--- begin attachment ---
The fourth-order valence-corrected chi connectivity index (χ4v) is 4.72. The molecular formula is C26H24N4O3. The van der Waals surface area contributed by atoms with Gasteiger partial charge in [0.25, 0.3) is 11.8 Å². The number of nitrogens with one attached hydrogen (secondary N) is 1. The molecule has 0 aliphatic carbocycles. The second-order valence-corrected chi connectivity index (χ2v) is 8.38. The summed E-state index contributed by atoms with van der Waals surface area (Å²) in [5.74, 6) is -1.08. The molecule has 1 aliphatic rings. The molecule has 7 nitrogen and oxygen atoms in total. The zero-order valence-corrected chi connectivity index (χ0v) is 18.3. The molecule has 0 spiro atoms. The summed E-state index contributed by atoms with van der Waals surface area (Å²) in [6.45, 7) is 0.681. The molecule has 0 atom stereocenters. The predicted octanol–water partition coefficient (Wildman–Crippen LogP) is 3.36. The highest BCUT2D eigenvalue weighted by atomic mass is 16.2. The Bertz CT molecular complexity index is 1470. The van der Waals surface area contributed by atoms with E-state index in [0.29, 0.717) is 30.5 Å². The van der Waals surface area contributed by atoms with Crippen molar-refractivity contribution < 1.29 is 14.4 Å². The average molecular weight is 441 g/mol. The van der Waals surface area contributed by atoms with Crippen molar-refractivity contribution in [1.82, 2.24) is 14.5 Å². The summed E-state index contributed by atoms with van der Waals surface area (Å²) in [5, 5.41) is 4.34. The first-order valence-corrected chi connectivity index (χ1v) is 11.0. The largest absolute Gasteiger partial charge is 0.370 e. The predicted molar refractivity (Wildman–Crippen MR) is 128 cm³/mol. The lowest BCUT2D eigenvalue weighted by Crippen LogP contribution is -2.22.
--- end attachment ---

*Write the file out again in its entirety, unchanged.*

The fourth-order valence-corrected chi connectivity index (χ4v) is 4.72. The molecular formula is C26H24N4O3. The van der Waals surface area contributed by atoms with Gasteiger partial charge in [0.25, 0.3) is 11.8 Å². The number of nitrogens with one attached hydrogen (secondary N) is 1. The molecule has 0 aliphatic carbocycles. The second-order valence-corrected chi connectivity index (χ2v) is 8.38. The summed E-state index contributed by atoms with van der Waals surface area (Å²) in [5.74, 6) is -1.08. The molecule has 1 aliphatic rings. The molecule has 7 nitrogen and oxygen atoms in total. The zero-order valence-corrected chi connectivity index (χ0v) is 18.3. The molecule has 0 spiro atoms. The summed E-state index contributed by atoms with van der Waals surface area (Å²) in [6.45, 7) is 0.681. The molecule has 0 atom stereocenters. The predicted octanol–water partition coefficient (Wildman–Crippen LogP) is 3.36. The highest BCUT2D eigenvalue weighted by atomic mass is 16.2. The Bertz CT molecular complexity index is 1470. The van der Waals surface area contributed by atoms with E-state index in [0.29, 0.717) is 30.5 Å². The van der Waals surface area contributed by atoms with Crippen molar-refractivity contribution < 1.29 is 14.4 Å². The average molecular weight is 441 g/mol. The van der Waals surface area contributed by atoms with Crippen molar-refractivity contribution in [1.82, 2.24) is 14.5 Å². The summed E-state index contributed by atoms with van der Waals surface area (Å²) in [5, 5.41) is 4.34. The first-order valence-corrected chi connectivity index (χ1v) is 11.0. The largest absolute Gasteiger partial charge is 0.370 e. The predicted molar refractivity (Wildman–Crippen MR) is 128 cm³/mol. The lowest BCUT2D eigenvalue weighted by Crippen LogP contribution is -2.22.